Him: “What a joy to play with people who like to capture the moment.”
Her: “What a joy to play with people who make every moment worth capturing.”
This was an exchange in a group chat the morning after I had introduced a regular partner to a good friend of mine and oh, what a lot of joy we had captured.
As I sat down to write this post, I started to think about my Venn diagram of sex and photography and I realised it’s actually a circle. Well, at least if you only consider the period since I started Exposing40 five years ago. I didn’t set out to create an artistic project that was a gateway to capture sex scenes, moments of quiet intimacy or celebratory studies of my partners’ bodies, but that is somehow what I have ended up doing. Every sexual partner I have had in the last five years has either been photographed by me or been the photographer and in many cases both. From the person who I spent just one afternoon with to the relationship that lasted nearly seven years, countless moments have been captured.
So why has nude photography become a red thread in my relationships? I think there are many reasons.
The main one, of course, is that I just love photographing naked bodies. Anyone who knows my work knows I photograph many many friends so nude photography is not an explicitly sexual thing for me. I love the topography of the human body—I love how different we all are and I particularly love how the naked body looks when shot in nature. There are few people, however body confident, who are completely devoid of hang-ups but I have yet to photograph anyone in the wild who hasn’t had a look of joy spread across their face when they see the results. The endorphins that rush through you as you feel the fresh air on your naked body is liberating and it’s a great privilege to be the person capturing those carefree happy moments.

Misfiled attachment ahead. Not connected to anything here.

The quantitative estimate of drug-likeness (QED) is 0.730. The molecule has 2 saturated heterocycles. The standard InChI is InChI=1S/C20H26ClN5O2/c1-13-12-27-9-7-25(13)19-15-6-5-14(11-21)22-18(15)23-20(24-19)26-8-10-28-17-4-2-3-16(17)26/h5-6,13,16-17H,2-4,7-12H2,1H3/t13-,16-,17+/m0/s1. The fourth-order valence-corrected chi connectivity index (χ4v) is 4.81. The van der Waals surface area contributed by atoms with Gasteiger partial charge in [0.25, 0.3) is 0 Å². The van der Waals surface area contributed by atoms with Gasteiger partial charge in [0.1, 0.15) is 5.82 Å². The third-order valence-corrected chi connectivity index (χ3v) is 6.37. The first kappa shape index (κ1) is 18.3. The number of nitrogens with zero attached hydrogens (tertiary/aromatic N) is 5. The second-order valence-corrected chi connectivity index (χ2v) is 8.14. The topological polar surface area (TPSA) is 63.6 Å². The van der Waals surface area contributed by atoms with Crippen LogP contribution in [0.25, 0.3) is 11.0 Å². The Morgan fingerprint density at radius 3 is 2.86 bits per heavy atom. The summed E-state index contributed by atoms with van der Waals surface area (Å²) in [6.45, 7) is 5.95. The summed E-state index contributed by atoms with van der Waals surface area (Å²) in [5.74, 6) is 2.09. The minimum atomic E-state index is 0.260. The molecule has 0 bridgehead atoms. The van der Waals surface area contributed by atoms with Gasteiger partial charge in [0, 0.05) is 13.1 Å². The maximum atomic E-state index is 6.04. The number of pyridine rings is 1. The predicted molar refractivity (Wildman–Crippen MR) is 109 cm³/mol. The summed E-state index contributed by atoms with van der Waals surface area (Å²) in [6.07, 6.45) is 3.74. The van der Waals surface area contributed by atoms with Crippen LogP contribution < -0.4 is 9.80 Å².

For me there is trust and intimacy in photographing someone naked that can feel more significant than sex, so when you love photographing naked bodies as much as I do it’s almost inevitable that you’ll end up shooting the people you are having sex with. You already relish their body, love to gaze on it, touch it and commit it to memory for the times when you’re not together, so why not also photograph it? When you’re deep in a moment, or even just hanging out with a partner, you might not notice the way their hair sits on a certain part of their body, an unusual scar or the way they cup their cock when they’re relaxing. I love to absorb the little details of someone that you only pick up while looking at a photograph.
My absolute favourite moments to capture are those after sex, where you are just hanging out. It’s those images that I find myself looking at more often than I do the blurred ones we may have captured 15 minutes earlier. There are a couple of quiet moments from this summer that I look at often. A lover lying back, clearly deep in thought, absentmindedly stroking my knee. Another where he’s just said “we look so good together” and I raised the camera above my head to take an aerial shot of us cuddling.